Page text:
On Dec 2, 2017 I traveled to El Paso, Texas to take 1 day handgun class with legendary trainer John Farnam of Defense Training International. I used the class as an opportunity to train with my M&P Shield, running all the different magazine configurations I’ve been evaluating for the past few months. There are many ways to turn an M&P Shield into a practical 9+1 round carry gun.
Shield 9 round 9mm Magazine Options
There are a number of magazine basepad alternatives and replacement spring and follower kits available. I purchased several of them and have been using them all in practice, and during the Farnam class. This picture shows all of them, sorted by overall length.
The shortest one is the factory 7 round mag. This is handy when I pocket carry the Shield. With all the other variants, the grip of the gun is just too long for practical pocket carry, even in pants with large pocket openings like my favorite Propper pants. (I like the Propper pants because they are 4-pocket pants that can be worn anywhere dress pants or khakis can be worn, without the extra pockets that cargo or tactical pants have. They have larger pocket openings that make pocket carry of guns, larger phones, tourniquets and other stuff much easier.)
Another way to make a 9 round Shield magazine is to put the MagGuts +2 kit on a 7 round magazine. This option creates the slimmest 9 round magazine of all the variants I’ve been working with.
Next shown is a Glock 19 magazine for comparison. The Shield with an 8 round factory mag is basically the same length as a Glock 19, which holds twice as many rounds and is 0.8″ longer in barrel length but wider (thicker) than the Shield.
One of the first aftermarket solutions was the Plan B base pad made by the Safety Solutions Academy. It goes on the 8 round magazine and is a better option than the factory plastic sleeve. On SSA’s owner Paul Carlson’s recommendation, I purchased a MagGuts +1 spring/follower kit, making a 9-round Plan B magazine.
The Plan B magazine is basically the same length as the factory 8 round mag, which is shown to the right of the Plan B magazine.
Taylor Freelance makes a +1 base pad that uses the factory spring. It works on both the 7 and 8 round magazine. I put one on an 8 round mag, making another 9-round Shield 9mm magazine.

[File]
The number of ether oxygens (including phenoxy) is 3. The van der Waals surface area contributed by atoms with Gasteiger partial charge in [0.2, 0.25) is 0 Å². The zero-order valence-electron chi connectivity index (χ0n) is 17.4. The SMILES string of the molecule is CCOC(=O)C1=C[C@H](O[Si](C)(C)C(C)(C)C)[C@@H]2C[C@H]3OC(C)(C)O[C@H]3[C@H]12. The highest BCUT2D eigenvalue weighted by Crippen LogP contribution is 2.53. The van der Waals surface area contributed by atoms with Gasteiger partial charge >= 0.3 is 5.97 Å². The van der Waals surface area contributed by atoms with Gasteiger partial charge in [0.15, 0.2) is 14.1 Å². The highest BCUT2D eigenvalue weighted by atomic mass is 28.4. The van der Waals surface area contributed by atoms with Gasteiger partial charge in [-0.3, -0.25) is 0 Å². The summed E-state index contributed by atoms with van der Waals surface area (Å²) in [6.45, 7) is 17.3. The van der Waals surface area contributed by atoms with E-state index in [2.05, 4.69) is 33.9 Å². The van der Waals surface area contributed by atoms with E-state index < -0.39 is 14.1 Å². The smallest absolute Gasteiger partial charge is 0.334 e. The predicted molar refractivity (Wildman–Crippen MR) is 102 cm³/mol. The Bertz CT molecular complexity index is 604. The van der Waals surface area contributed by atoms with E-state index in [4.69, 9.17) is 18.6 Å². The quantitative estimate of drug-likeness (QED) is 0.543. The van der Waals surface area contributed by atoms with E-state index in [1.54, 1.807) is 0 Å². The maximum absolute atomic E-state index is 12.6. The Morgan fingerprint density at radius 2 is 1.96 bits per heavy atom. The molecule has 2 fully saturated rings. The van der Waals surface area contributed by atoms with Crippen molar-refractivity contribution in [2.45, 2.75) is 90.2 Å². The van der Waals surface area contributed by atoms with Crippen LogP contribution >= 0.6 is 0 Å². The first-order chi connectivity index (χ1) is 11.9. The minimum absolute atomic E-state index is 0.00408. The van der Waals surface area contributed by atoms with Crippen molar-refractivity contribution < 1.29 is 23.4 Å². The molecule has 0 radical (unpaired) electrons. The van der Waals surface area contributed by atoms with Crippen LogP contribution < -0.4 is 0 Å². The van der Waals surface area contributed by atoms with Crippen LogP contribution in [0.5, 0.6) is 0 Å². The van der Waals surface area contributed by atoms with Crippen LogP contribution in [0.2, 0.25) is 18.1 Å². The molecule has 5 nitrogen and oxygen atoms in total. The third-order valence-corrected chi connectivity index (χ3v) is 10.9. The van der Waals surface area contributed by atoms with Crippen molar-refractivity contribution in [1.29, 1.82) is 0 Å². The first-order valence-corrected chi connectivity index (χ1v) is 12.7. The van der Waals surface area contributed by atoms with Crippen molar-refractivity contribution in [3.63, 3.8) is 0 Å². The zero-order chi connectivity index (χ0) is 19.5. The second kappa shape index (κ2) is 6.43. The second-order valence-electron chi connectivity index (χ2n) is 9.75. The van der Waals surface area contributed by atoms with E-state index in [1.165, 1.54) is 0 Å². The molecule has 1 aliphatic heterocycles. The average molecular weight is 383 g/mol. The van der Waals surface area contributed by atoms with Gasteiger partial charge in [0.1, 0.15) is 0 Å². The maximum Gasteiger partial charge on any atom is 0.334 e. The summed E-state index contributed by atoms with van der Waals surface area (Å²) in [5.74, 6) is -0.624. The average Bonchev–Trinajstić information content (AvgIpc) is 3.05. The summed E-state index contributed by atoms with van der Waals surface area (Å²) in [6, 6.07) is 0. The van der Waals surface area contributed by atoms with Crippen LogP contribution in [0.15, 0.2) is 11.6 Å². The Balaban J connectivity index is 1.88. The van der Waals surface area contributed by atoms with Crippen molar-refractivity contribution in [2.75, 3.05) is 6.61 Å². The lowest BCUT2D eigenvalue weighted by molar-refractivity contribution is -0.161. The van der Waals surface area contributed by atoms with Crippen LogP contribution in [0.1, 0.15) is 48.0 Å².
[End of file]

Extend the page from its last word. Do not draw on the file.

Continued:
Next in line is a full size 17 round M&P magazine.
ProMag makes a 10 round magazine for the 9mm Shield. I bought a few of these thinking they might be handy to use as training mags in classes or loaner mags for students bringing Shield guns to classes designed for higher capacity guns. The first batch of 3 mags I got had feeding problems and I could not reliably get 10 rounds in them. The replacement mags I got back from ProMag were incredibly difficult to get 10 rounds in, but run reliably with loaded with 9. These mags are longer a full size M&P 17 round mag.
Running the 9 round mags in class
I had originally been scheduled to take a 2 day vehicle defense long gun class with John in Victoria, Texas in October 2017, but Hurricane Harvey disrupted my plans, and everything in Victoria. The hotel and the range were both damaged by the flood. John was returning to El Paso in December to teach a one day basic/intermediate pistol class, so I decided to divert my tuition to that course, which would give me an opportunity to see John teach the kind of students I frequently work with on the range. I’ve known John for years, as he’s attended and observed my sessions at the annual Rangemaster Tactical Conferences, and I’ve attended his classroom lectures. I had never seen him present his live fire curriculum, and as part of my Historical Handgun course development, I wanted to go to the “root of the tree” to see it the way he teaches it, rather than just reading about it in his books. John’s been a trainer for 40 years, and his ideas have been influential on many in the training industry.